Retired Home Depot executive Jim Inglis shared his journey from a 19-year-old hardware store employee to vice president of the world’s largest home improvement retailer during a President’s Lyceum with high-achieving students.
Inglis earned both his bachelor’s degree and Master of Business Administration from California State University, Fullerton. He has more than 50 years of experience in the home center industry, including with Home Depot, where he worked as vice president of merchandising – West Coast, executive vice president of merchandising, executive vice president-strategic development and as a member of the corporate board of directors. He is an international adviser to home centers companies in South America, Europe, Australia and Asia.
Early in his talk, Inglis acknowledged that he’s not perfect, and that his Type A personality is both a gift and something that gets him in trouble. He’s learned that he needs, “more of Him, less of Jim.”
Biblical wisdom from Proverbs 3:5-6 and James has guided him.
“Reading the book of James is like checking a compass to see if you’re heading in the right direction,” Inglis said.
When one of the Home Depot founders called and asked Inglis to join them not long after its inception, Inglis sought counsel from other hardware brands who advised him to stay away. They told him that the stores are too big and the prices are too low.
Despite their warnings, Inglis hopped on a plane from California to Altamonte Springs, Florida, for the opening of the ninth Home Depot store.
“I went and said, ‘Wow, I want to be a part of this,’” Inglis recalled. “The rest was history.”
In the early days, the leaders were hungry for success and came from many different backgrounds — the organization and its culture were not Christian, Inglis said.
Consistency is key to one’s Christian witness, Inglis said. He told students they will probably find themselves uncomfortable with decisions or direction in their workplaces. They need to make a case for what they believe. In some cases, it will be appreciated, and in some cases, it won’t, he said.
When they traveled, the men with Inglis often wanted to go to the strip club or the bar. When he stayed back, they recognized he was not “one of the boys.”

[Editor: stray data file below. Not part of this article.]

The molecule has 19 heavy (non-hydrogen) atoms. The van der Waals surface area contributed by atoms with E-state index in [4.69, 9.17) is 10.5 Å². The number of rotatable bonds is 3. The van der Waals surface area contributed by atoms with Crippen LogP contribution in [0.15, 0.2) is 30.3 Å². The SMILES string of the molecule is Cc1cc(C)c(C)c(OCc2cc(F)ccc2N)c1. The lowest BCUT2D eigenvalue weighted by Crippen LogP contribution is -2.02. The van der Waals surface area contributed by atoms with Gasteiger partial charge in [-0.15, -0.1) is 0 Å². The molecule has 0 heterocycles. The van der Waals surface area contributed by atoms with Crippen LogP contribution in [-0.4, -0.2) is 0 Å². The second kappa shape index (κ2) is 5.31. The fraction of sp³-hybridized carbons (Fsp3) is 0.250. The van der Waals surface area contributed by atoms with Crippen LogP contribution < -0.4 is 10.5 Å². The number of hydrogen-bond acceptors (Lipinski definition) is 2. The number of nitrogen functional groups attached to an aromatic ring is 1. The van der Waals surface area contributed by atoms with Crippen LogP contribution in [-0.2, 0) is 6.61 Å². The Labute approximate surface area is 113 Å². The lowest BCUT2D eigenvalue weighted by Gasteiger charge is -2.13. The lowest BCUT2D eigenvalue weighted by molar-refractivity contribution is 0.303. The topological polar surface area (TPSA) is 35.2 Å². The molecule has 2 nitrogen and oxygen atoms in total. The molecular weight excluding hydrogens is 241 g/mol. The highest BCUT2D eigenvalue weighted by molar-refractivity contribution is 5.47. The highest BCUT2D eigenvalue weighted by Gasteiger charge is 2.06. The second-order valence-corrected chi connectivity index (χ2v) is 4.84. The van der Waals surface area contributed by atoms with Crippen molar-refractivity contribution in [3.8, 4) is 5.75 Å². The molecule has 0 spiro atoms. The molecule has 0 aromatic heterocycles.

“They will not ridicule you in the long run. They will respect you,” Inglis said.
All of that travel was a sacrifice for his family, he said. His daughters were teenagers when Home Depot was opening two stores per week. He credits his wife and their church for raising the girls into Christian women.
“We recognize the value of having a strong relationship with our church. My wife was a cornerstone of our family, but also, the church was a cornerstone,” Inglis said. “When I was with my family, I tried to show unconditional love.”
Inglis is the son of a pastor and has brothers in full-time ministry. But he said he never wrestled with whether to pursue ministry.
“I felt that God did have a plan for my life, and I just needed to keep stepping forward,” Inglis said. “When I got into the business world, I loved it.”
Inglis recognizes his responsibility to steward his gifts. He is a past board member and chairman of the Atlanta Mission and current board member of Help the Persecuted. He is a member of the executive committee of The Storehouse of World Vision, which is a network of warehouses across the U.S. that receive corporate donations of new, top-quality building materials and other goods for distribution by local community partners to those in need.
Inglis met Dr. Sam Voorhies, the new director of the University’s new Center for Biblical Leadership, while working in Africa to bring clean water to villages where most of the population had been wiped out by AIDS. Voorhies previously held several leadership roles at World Vision, an international Christian humanitarian aid organization.
Given the choice between spending $30,000 on a new car or drinking water, “the water wins every time,” Inglis said, pausing as he was overcome with emotion. There are villages in Africa where women have one job — to put a jar on their heads and search for water. Sometimes, the water is contaminated and makes the whole village sick.
By bringing clean water, “you can incredibly raise the worth of women because now they can do other things that are more productive,” Inglis said.
He said his current passion is helping persecuted Christians from Iraq and Syria return to their homes so that they can be lights in their communities. Syria ranks No. 11 and Iraq ranks No. 13 for extreme and very high persecution, respectively.
“These are our brothers and sisters in need,” Inglis said.
When a student asked how one can discern God’s plan, vocationally or otherwise, Inglis said it requires staying in alignment with God’s spirit. It doesn’t require sitting back and waiting for an epiphany.
“You have to keep that connection with Christ, and He will direct your path.”
Photo 1: Retired Home Depot executive Jim Inglis speaks to students in the President's Lyceum on Wednesday, Oct. 9, 2019 in the Rinker Boardroom of the Warren Library. President William M. B. Fleming, Jr. listens in the background.
Photo 2: Retired Home Depot executive Jim Inglis speaks to students during the President's Lyceum on Wednesday, Oct. 9, 2019. In addition to sharing about his business experience, he talke about his passion for bringing drinking water to African villages and helping persecuted Christians.